A new study carried by researchers at Vanderbilt University Medical Center in Nashville, Tennessee found that quitting smoking reduces the risk of lung cancer. After five years of quitting smoking, people can substantially decrease the risk of the disease. However, the study also warns that ex-smokers are at high risk of getting lung cancer than non-smokers.
Using data from the landmark Framingham Heart Study, which collects information on the health of residents in Framingham, Massachusetts, scientists looked at the blood pressure and cholesterol. High blood pressure and cholesterol are the main risks for cardiovascular disease and cancer.
The Framingham study asked people about smoking every 2-4 years, looking at how smoking decreased or increased over time. Researchers analyzed data from 8,907 participants over 25-34 years.
During this time, there were 284 cases of lung cancers. Almost 93% of the cases occurred in heavy smokers. The category of heavy smokers is defined as smoking a pack of cigarettes a day (or more) for over 21 years.
Heavy smokers that quit saw a 39% reduction of the risk of developing lung cancer after five years from quitting. The group of heavy smokers that quit was compared to the current smokers. Over the years, the risk continued to fall. The first author of the study, Hilary Tindle, says:
“If you smoke, now is a great time to quit.”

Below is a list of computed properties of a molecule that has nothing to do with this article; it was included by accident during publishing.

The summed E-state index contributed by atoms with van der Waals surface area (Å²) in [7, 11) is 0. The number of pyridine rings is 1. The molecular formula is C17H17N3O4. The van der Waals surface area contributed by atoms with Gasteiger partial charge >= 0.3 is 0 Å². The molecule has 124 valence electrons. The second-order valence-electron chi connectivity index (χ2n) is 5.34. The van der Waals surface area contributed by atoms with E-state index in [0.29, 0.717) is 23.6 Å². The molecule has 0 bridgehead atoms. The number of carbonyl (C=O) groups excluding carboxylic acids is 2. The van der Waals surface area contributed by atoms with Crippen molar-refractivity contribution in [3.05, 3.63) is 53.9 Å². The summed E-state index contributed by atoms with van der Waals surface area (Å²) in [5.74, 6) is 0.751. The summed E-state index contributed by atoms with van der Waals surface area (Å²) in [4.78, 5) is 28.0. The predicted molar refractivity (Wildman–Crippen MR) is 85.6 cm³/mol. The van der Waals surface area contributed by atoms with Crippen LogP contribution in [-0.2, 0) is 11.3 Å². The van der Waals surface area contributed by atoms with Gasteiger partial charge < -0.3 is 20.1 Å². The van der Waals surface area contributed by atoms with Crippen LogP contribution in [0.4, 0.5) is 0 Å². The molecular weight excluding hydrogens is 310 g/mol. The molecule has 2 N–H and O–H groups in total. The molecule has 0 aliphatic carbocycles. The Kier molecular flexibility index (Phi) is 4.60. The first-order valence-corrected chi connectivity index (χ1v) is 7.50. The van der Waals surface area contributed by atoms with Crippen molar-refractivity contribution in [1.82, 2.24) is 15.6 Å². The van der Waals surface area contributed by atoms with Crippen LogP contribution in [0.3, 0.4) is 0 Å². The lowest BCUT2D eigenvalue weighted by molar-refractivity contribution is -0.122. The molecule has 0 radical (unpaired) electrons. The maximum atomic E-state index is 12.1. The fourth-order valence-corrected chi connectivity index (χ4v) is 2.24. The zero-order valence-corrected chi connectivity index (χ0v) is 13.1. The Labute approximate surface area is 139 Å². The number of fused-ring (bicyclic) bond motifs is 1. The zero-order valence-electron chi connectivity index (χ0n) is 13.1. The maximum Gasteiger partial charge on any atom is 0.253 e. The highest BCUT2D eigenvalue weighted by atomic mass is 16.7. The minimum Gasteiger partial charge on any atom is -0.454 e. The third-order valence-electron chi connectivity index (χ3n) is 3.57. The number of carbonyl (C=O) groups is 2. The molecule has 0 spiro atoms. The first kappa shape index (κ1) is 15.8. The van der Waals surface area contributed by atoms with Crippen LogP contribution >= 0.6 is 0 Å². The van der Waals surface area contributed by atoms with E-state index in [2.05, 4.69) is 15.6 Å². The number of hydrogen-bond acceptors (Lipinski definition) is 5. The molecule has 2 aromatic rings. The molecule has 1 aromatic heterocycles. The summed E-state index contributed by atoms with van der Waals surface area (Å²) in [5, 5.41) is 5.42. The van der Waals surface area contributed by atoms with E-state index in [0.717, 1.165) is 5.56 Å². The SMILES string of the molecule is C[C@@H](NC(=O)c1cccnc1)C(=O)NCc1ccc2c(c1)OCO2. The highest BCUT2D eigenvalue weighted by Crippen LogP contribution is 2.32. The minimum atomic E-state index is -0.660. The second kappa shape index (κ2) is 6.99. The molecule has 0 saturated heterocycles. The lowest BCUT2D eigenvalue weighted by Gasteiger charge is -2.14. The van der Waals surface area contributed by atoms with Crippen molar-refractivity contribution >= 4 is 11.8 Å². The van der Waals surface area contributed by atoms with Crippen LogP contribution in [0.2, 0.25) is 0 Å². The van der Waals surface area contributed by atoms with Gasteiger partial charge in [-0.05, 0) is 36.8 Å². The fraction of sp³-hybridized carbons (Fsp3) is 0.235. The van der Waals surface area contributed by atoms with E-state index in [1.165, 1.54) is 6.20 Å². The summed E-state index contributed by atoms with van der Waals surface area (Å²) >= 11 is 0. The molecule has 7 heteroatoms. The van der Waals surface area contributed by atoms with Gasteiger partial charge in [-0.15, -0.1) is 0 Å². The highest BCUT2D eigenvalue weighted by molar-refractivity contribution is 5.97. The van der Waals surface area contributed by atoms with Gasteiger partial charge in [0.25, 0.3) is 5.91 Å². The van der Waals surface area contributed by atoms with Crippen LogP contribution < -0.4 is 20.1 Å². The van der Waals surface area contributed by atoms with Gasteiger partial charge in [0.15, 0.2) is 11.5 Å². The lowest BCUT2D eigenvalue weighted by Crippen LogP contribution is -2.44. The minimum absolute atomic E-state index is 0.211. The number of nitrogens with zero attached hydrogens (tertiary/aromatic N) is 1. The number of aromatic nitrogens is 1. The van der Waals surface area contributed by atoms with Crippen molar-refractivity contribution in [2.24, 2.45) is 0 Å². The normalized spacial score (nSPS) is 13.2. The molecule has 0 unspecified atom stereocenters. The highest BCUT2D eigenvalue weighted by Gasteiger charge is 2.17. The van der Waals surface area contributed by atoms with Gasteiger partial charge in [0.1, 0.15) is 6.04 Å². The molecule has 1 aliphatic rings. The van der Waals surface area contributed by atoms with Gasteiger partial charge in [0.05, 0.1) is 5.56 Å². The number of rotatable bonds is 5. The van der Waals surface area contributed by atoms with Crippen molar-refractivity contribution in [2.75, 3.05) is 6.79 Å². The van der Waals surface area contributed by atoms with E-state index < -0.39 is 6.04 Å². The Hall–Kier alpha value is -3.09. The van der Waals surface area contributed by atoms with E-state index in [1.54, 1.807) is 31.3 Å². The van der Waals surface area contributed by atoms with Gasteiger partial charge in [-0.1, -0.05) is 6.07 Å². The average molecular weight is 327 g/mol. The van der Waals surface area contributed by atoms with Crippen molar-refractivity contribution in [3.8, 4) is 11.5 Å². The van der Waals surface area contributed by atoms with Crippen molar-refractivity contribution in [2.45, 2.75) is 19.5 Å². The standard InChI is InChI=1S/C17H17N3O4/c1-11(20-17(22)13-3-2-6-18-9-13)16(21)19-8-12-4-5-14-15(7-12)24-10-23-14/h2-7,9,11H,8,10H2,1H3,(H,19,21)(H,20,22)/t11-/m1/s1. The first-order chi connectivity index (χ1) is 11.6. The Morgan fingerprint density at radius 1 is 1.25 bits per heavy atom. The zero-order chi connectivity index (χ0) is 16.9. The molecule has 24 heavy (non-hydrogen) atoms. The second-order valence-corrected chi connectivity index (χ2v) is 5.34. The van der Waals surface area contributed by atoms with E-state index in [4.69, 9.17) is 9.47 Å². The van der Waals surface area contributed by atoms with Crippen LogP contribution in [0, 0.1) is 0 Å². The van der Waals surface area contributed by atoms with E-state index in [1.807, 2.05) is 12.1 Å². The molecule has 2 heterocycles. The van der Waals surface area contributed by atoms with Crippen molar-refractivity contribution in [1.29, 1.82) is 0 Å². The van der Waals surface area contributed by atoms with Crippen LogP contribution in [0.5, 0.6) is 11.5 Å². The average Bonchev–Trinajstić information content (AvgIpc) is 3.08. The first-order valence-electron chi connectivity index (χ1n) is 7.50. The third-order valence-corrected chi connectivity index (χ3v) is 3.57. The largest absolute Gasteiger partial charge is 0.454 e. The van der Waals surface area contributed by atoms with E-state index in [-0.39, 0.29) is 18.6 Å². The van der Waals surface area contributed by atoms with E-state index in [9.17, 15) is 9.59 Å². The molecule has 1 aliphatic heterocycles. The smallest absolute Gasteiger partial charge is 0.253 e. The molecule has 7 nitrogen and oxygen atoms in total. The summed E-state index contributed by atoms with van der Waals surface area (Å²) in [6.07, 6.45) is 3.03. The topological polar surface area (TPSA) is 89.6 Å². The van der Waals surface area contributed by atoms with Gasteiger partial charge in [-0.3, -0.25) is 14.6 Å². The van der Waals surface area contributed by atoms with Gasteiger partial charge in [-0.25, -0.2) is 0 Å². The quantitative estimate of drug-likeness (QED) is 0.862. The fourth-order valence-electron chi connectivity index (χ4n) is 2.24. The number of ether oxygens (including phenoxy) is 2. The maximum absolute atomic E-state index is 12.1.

Tindle also added that the study is motivating for people that still smoke. She explains that “the fact that lung cancer risk drops relatively quickly after quitting smoking, compared to continuing smoking, gives new motivation.”
However, the researchers also explained that 4 out of 10 cancers could occur in heavy smokers, even 15 years after they quit. Ex-smokers have a risk three times higher of developing lung cancer (even 25 years later) compared to the ones that never smoked.
Senior author Matthew Freiberg explains that quitting smoking is important, but the risk of getting lung cancer is still high:
“While the importance of smoking cessation cannot be overstated, former heavy smokers need to realize that the risk of lung cancer remains elevated for decades after they smoke their last cigarette, underscoring the importance of lung cancer screening.”
More information on the published study can be found in the Journal of the National Cancer Institute.
Rex Austinwas born and raised in Thunder Bay Ontario on the shores of Lake Superior. Apart from running his own podcast (Ice Fishing And Other “Cool” Things), he spends his time canoeing and backpacking in Northern Ontario.. As a journalist Rex has published stories for Global News (Thunder Bay) we well as Buzz Feed and Joystiq. As a contributor to Great Lakes Ledger, Rex most covers science and health stories. Contact Rexhere